Fig. 2 Photomicrographs of a sample containing 55 mol % methane.

(A) Shows the sample at 330 K and 1.6 GPa and (B) shows it at 330 K and 2.3 GPa. As can be seen, the darker methane-rich regions reduce in area at the higher pressure but the sample remains undifferentiated.

DISCUSSION

What causes this marked change of the way water dissolves methane at about 1.5 GPa is currently unclear but is unlikely to be a change in the bonding. Structural studies of ice and methane show no marked changes in the inter- or intramolecular bonding in the 1- to 2-GPa range (24, 25). There is a strong change in oxygen coordination in water at these pressures. However, these studies do not show any disruption of the H bond coordination (13), as Chandler (5) proposed as the basis for the mechanism for increased solubility under pressure. Thus, the mechanism for the pressure-induced solubility we report here differs from the increased solubility of methane observed in supercritical water, which is accompanied by the loss of the H bond network (26).

Instead, we suggest that our observations can be explained simply by a continuous reduction in methane molecular size with pressure. Although it is not clear what the relevant size at high pressure is, we do know that the carbon-carbon distance in methane phase 1 is 4.22 Å at ambient pressure, 3.84 Å at 1.6 GPa, and 3.75 Å at 2.9 GPa, values that give an interpolated estimate of 3.81 Å at 2.0 GPa (27). By comparison, the H bonds in ice are relatively unchanged by pressure. The ambient pressure H bond distance in ice Ih (2.73 to 2.76 Å) (28) is smaller than that in ice VII at 2 GPa (2.93 Å) (29). Given these data and the fact that the maximum solubility of methane in water above 2 GPa [41(3) mol %] is close to the methane dihydrate composition (33 mol %), it seems reasonable to speculate that the change in solubility at around 1.5 GPa (Fig. 3) is the result of a change from solvation of the methane in small cage-like structures below 1.3 GPa [as suggested by analogy to crystalline hydrates (17, 30)] to solvation in the channels of an ice I–like H bond network like those of methane dihydrate (methane hydrate phase-III) (31). In this hypothesis, the mechanism for this change is simply the continuous compression of the methane diameter combined with the relative lack of compression of the water network, so that at around 1.3 GPa, the methane diameter falls below the critical value needed to allow it to be dissolved into a fully connected H bond network (32). When considered in a bulk thermodynamic way, this process is a balance between the free-energy cost of making cavities in the water network to accommodate the methane and the gains in free energy from the increased entropy of dissolution and the PΔV contribution from producing a mixed phase, which is denser than its unmixed components. Because the cost of making the cavities, the free-energy gain from the entropy of mixing, and the volume change of mixing are all likely to be either pressure-independent or weakly pressure-dependent, it is then almost certain that at some pressure, the increasing magnitude of the PΔV term will make the net free-energy change negative.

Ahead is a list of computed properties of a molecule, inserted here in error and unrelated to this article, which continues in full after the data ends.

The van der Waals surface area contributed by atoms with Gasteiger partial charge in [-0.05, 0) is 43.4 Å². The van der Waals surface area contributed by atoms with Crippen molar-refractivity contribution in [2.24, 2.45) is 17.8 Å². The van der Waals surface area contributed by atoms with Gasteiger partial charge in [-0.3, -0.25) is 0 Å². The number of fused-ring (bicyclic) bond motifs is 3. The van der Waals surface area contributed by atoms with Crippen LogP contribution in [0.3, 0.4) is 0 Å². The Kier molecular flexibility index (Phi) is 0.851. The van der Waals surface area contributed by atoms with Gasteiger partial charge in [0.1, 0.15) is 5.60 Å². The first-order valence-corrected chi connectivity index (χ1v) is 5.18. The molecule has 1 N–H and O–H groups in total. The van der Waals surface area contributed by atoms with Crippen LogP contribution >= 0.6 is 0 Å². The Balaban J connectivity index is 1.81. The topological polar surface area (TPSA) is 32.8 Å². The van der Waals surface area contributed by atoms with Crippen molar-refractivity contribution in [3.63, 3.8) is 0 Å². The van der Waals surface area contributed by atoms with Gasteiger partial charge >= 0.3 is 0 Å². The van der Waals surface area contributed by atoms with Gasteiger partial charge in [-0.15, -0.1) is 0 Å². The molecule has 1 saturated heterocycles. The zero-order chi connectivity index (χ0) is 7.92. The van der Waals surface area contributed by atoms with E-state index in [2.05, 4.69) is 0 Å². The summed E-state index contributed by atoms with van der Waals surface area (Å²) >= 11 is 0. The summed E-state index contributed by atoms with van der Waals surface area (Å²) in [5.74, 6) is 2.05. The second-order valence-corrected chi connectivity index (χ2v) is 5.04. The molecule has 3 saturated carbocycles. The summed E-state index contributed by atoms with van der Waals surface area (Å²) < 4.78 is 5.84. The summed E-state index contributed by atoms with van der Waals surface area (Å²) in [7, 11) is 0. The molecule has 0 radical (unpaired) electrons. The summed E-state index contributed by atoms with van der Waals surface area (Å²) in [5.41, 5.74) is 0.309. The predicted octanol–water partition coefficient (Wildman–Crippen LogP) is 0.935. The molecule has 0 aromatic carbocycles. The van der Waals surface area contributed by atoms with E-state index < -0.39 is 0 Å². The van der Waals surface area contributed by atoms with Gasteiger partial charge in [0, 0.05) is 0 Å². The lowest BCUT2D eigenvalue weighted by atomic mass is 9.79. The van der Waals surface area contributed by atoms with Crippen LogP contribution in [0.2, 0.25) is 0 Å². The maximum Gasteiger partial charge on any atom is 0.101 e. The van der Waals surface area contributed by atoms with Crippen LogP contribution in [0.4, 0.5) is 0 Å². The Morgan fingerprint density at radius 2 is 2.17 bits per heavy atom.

Fig. 3 Plot of the maximum solubility of methane in water at 373 K.